Reflection (Wieners)

By Rielly Wieners

“A Body In Fukushima” found me in crossfire between admiration and despair, beauty and wreckage, and individualism and environmentalism. The photographs mesh two art forms—dance and photography—the first of which depends purely on movement while the latter is categorized by a lack thereof. This curious combination captures motion and emotion as the singular dancer is swallowed by enormity of the environment.

The Fukushima tragedy was caused by two main components – the natural disasters (the earthquake and tsunami) and the malfunctioning of human equipment (nuclear plant stationed on the island). The photos themselves speak volumes about this interaction between humans and the Earth around us. In every photograph, there seem to be aspects of the natural realm, the manmade realm, and the devastation that occurs when the two cross paths. While some photos show large, concrete structures or manmade homes that seem to dominate the nature around them, others display vast grasslands and farmlands that appear to completely overwhelm the remnants of human life. One picture shows an abandoned road beginning to be covered by uncontainable grass. Another focuses on Eiko sprawled across a huge abandoned train station, with nothing but a massive, useless structure and the bright blue sky behind her. The exhibition proceeds in a fashion where human influence on the Earth fluctuates, mimicking the give and take exchange between humans and the world. The photographs ask questions such as “what would the earth be if we never interfered?” and “how much is too much human interference?”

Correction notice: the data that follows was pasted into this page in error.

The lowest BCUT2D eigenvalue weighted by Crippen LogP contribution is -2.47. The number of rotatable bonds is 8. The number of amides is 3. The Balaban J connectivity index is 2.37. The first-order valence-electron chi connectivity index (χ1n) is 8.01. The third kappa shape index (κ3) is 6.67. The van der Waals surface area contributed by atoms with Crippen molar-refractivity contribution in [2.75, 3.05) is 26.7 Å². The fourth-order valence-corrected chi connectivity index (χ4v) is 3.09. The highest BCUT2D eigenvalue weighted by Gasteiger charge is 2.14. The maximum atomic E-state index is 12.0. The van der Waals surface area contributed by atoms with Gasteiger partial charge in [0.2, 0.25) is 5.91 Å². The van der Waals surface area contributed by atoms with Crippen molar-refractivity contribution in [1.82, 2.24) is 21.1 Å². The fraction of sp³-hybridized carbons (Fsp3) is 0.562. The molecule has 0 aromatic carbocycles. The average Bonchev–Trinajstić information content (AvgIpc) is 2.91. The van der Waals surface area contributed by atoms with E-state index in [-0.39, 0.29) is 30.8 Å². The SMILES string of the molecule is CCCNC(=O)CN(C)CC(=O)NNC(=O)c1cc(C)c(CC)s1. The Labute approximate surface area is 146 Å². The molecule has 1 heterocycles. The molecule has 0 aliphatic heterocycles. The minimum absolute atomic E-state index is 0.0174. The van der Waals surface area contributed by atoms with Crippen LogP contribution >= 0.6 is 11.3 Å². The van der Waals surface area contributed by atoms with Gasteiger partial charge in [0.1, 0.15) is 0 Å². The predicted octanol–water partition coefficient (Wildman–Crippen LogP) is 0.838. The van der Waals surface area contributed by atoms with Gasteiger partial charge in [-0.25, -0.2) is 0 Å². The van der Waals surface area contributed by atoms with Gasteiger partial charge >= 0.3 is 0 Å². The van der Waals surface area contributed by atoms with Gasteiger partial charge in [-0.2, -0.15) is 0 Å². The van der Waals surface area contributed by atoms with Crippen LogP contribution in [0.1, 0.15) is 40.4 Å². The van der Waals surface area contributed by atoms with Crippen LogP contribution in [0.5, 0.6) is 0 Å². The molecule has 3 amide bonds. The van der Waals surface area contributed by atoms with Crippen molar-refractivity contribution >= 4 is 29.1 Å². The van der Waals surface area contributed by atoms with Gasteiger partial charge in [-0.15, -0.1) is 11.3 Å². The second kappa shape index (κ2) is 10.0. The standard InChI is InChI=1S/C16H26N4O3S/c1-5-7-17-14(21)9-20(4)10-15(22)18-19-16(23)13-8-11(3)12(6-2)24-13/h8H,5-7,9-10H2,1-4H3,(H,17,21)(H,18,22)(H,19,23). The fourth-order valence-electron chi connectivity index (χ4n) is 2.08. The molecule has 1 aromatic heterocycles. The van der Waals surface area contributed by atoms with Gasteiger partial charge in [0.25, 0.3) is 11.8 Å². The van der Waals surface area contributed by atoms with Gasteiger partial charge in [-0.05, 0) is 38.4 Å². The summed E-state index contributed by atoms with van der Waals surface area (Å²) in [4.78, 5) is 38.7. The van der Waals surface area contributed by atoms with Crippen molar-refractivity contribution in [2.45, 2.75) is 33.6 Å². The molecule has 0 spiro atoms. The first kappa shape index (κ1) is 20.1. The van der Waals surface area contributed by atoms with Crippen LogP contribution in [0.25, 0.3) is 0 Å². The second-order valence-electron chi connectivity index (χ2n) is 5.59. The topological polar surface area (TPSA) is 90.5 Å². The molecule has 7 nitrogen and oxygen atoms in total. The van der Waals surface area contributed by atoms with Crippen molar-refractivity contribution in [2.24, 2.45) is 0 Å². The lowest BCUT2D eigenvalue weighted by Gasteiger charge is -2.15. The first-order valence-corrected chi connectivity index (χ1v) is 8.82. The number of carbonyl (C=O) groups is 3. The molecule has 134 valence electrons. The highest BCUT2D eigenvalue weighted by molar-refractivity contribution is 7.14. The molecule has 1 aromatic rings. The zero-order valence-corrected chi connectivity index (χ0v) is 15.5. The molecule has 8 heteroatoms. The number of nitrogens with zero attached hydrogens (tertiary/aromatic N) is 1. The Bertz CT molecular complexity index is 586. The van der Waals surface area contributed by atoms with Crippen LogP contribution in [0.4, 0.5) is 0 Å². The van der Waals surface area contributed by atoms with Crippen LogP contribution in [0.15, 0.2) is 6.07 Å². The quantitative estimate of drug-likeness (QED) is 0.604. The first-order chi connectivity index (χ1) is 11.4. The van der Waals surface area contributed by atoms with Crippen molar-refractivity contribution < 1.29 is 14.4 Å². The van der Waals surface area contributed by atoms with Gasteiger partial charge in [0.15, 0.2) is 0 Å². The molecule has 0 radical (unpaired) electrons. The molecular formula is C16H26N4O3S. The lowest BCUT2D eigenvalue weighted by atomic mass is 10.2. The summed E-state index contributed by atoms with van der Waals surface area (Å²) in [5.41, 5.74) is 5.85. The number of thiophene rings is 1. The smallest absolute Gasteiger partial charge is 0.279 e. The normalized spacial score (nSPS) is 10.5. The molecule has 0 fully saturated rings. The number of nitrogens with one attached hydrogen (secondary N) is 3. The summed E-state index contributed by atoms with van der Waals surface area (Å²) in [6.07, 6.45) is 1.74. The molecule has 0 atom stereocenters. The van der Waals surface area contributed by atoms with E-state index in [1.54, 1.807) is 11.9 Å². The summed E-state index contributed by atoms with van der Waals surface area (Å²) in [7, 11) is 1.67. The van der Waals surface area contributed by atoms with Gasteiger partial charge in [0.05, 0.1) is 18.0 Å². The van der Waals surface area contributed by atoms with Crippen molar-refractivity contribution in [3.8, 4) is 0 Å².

Every photograph Eiko dances in is vastly different from the last—from the expression on her face, the placement of her body within the frame, the components of earth and human, and the level of destruction. However, one aspect always remains the same—it is always completely devoid of other humans. Of course this is due to the quarantine of the area after the nuclear plant malfunctioned and pumped potent radioactive poison into the land, air and sea. Eiko’s body is lonely. It is in agony—both emotional and physical from the radiation’s destruction of the land and of her own being. She cowers, she limps, she cries. Her posture could be interpreted as the Earth’s pain, as well as the people’s pain. She is often draped in vibrant clothes, starkly contrasting the browns and greens and blues of the world. She is human, she is natural, she has come from biology, but she is herself is draped in manufactured goods, representing the intrinsic intertwinement of the synthetic and the environmental.

The land is empty with nothing but glimpses of what humans have left behind. The only photographs without Eiko feature towering piles of radioactive bicycles, televisions and microwaves. These goods are tainted, with no place to go. They are left to sit, a nasty stain of human destruction, in an abandoned area, which may never be inhabited in the way it was before again. In these final photographs, a shift is made. Eiko’s body is no longer lonely, but Fukushima is lonely. It is dead, with only tiny glimmers of the hustle and bustle of the past. People once thrived here and worked peacefully off the land for modest salaries and goods. But within Eiko’s project, we are reminded of a time where we have taken advantage of a world that is good to us for money. We have traded natural for nuclear, and with it we have traded a piece of our land, and Fukushima will never be repaid.